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Bonifacio Calvo

 
Summary Of Activity in Italy

Bonifacio Calvo (c. 1230 - c.1300), a Genoese troubadour, made his career at the Castilian court of Alfonso X, arriving first in 1253 and remaining there for thirteen years. Although the majority of his extant works are in Occitan, Bonifacio also composed poems in the Galician-Portuguese of Alfonso's court, including melancholy cantigas d'amor and a multilingual sirventés, with stanzas in Occitan, Galician-Portugese, and Old French (for another multilingual troubadour, see Raimbaut de Vaqueiras).

known Work

Twenty-one of Bonifacio's poems survive. His sirventés "Ges no m'es greu" famously chastises the Genoese for cowardice during conflict with the Venetians, a claim to which Venetian troubadour Bertolome Zorzi later responded.

Editions

William D. Horan, The Poems of Bonifacio Calvo: a Critical Edition (The Hague, 1966).












Secondary Literature

Vicenç Beltrán, "Los trovadores en las cortes de Castilla y Leon: Bonifaci Calvo y Ayras Moniz d'Asme." Cultura Neolatina 45, no. 1-2 (1985), 45-57.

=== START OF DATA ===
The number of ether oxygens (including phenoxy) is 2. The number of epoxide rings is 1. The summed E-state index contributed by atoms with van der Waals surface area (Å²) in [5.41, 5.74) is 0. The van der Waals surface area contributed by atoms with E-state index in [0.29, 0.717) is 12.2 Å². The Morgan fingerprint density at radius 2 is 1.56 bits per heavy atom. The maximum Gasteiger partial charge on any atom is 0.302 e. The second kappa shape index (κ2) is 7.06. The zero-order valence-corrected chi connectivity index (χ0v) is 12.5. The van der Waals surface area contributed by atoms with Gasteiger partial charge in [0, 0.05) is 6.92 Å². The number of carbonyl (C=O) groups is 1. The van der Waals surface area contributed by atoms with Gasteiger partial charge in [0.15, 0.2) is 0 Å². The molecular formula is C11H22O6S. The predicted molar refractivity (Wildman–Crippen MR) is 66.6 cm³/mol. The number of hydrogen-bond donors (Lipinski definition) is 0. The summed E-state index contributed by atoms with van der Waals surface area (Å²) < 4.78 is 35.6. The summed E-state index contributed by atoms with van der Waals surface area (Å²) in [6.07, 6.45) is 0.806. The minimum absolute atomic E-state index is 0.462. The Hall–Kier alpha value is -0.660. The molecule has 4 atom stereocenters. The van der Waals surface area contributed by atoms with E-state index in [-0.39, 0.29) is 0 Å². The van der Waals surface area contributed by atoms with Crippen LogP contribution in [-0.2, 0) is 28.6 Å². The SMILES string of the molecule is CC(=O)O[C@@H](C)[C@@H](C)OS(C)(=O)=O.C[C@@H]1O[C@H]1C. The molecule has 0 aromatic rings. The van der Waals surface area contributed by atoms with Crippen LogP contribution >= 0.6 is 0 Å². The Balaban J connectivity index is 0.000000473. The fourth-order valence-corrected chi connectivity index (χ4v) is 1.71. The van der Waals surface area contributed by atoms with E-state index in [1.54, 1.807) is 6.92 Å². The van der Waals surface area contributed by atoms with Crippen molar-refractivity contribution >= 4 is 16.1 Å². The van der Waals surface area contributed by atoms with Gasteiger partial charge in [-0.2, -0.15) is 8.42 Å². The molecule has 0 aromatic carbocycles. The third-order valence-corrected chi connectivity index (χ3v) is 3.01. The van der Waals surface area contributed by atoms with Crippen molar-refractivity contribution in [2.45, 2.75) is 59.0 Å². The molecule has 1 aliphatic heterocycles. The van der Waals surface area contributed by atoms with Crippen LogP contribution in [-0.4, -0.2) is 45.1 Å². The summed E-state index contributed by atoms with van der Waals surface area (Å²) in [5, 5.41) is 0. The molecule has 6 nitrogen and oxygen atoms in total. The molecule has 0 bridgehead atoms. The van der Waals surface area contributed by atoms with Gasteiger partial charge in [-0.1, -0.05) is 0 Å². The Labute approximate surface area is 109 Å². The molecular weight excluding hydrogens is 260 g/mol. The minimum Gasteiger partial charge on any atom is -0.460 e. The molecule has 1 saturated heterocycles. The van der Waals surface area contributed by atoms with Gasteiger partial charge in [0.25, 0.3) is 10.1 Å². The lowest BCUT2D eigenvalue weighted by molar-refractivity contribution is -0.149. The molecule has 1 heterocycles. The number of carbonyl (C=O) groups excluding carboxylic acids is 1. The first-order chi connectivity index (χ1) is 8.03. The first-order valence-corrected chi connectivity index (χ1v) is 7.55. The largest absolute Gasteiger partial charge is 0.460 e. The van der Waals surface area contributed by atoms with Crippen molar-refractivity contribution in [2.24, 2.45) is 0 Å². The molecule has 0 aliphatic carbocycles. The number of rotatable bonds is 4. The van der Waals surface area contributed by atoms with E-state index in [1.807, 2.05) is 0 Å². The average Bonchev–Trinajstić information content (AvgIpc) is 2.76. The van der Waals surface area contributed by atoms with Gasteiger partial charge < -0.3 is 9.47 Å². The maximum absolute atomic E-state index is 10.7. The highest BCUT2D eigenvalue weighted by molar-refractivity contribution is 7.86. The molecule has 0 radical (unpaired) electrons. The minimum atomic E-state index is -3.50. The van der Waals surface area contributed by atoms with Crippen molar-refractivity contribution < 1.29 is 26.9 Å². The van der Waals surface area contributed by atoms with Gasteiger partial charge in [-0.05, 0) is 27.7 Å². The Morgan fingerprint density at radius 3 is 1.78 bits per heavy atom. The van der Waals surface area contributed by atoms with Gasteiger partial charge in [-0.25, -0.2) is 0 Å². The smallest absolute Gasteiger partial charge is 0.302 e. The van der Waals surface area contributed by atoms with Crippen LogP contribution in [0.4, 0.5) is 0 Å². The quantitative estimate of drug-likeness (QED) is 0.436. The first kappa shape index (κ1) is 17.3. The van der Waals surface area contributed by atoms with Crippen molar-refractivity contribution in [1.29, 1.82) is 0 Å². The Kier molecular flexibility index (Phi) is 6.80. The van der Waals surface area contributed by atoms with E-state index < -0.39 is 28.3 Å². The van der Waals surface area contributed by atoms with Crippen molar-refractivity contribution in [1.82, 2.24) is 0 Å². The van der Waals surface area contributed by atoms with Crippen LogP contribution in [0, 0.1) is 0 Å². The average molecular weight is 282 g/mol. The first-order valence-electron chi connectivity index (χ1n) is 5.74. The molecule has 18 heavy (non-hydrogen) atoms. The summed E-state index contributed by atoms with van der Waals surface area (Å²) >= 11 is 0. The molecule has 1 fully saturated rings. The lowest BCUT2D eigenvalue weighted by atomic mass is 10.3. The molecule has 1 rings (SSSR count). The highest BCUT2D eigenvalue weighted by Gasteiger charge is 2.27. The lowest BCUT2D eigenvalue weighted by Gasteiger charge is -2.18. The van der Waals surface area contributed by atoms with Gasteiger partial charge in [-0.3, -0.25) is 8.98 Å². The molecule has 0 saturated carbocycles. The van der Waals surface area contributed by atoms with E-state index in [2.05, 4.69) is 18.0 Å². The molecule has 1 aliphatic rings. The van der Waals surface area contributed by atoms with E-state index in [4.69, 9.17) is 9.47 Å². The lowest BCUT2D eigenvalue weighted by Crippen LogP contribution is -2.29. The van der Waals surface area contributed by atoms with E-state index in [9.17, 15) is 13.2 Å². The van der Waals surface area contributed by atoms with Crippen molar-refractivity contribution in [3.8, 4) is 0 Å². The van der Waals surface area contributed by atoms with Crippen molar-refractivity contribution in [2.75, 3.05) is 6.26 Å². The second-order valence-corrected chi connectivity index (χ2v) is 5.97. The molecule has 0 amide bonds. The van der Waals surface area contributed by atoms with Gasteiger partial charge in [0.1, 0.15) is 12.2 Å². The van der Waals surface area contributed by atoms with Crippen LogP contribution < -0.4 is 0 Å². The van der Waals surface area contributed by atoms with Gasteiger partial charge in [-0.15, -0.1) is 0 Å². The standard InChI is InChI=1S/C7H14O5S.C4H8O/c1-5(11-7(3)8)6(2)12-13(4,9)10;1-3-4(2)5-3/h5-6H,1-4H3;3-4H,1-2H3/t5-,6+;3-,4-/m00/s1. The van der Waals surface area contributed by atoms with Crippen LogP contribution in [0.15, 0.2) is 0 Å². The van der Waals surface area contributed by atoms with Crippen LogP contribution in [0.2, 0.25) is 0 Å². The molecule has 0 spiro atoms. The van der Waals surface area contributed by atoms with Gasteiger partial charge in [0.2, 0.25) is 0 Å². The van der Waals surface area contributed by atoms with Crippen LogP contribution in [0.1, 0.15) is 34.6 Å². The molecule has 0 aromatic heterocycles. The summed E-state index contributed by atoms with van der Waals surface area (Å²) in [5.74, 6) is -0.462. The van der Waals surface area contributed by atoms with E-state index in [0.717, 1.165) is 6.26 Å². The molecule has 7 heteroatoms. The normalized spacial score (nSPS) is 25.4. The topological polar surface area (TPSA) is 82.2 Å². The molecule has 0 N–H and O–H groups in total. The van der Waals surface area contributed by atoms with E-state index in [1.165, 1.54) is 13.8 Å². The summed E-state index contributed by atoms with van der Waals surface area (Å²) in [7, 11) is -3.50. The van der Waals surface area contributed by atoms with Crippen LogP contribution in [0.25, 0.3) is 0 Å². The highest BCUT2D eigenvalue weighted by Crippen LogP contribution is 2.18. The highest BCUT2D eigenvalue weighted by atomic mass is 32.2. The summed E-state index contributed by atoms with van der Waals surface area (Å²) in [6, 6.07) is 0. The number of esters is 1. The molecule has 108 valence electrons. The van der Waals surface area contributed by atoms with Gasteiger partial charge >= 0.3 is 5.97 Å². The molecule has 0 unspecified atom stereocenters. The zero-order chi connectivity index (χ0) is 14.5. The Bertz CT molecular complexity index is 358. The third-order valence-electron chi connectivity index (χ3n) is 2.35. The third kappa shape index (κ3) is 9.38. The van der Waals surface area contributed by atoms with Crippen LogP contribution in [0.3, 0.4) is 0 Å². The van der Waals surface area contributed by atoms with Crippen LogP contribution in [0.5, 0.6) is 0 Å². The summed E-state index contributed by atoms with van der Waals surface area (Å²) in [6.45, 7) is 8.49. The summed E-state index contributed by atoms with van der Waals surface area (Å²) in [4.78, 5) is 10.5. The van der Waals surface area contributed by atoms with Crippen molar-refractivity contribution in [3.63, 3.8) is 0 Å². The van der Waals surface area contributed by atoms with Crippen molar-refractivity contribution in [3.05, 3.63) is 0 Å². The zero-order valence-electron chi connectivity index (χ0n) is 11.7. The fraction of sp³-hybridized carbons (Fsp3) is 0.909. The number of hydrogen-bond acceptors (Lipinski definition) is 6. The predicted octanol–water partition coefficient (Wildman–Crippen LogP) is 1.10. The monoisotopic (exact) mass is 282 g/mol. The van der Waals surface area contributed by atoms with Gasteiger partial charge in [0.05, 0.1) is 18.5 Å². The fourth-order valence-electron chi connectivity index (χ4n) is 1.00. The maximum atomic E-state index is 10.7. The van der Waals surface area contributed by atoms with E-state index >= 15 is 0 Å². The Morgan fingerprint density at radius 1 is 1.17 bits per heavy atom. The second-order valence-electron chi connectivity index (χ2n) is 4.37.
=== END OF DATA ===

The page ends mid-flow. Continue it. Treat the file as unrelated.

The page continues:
Eduardo
Blasco, "Il mistilinguismo poetico medievale: una Fata Morgana? (Analisi della lingua del sirventès plurilingue di Bonifacio Calvo)," Beiträge zur romanischen Philologie 26, no. 1 (1987), 57-89.
Miriam Cabré, "Italian and Catalan troubadours," in The Troubadours: An Introduction (Cambridge: CUP, 1999
), 127-140.
Hans-Erich Keller, "Italian Troubadours," in A Handbook of the Troubadours, eds. F.R.P. Akehurst and Judith M. Davis (Berkeley: University of California Press, 1995), 295-304.

 Summary by Michael Diaz de la Portilla

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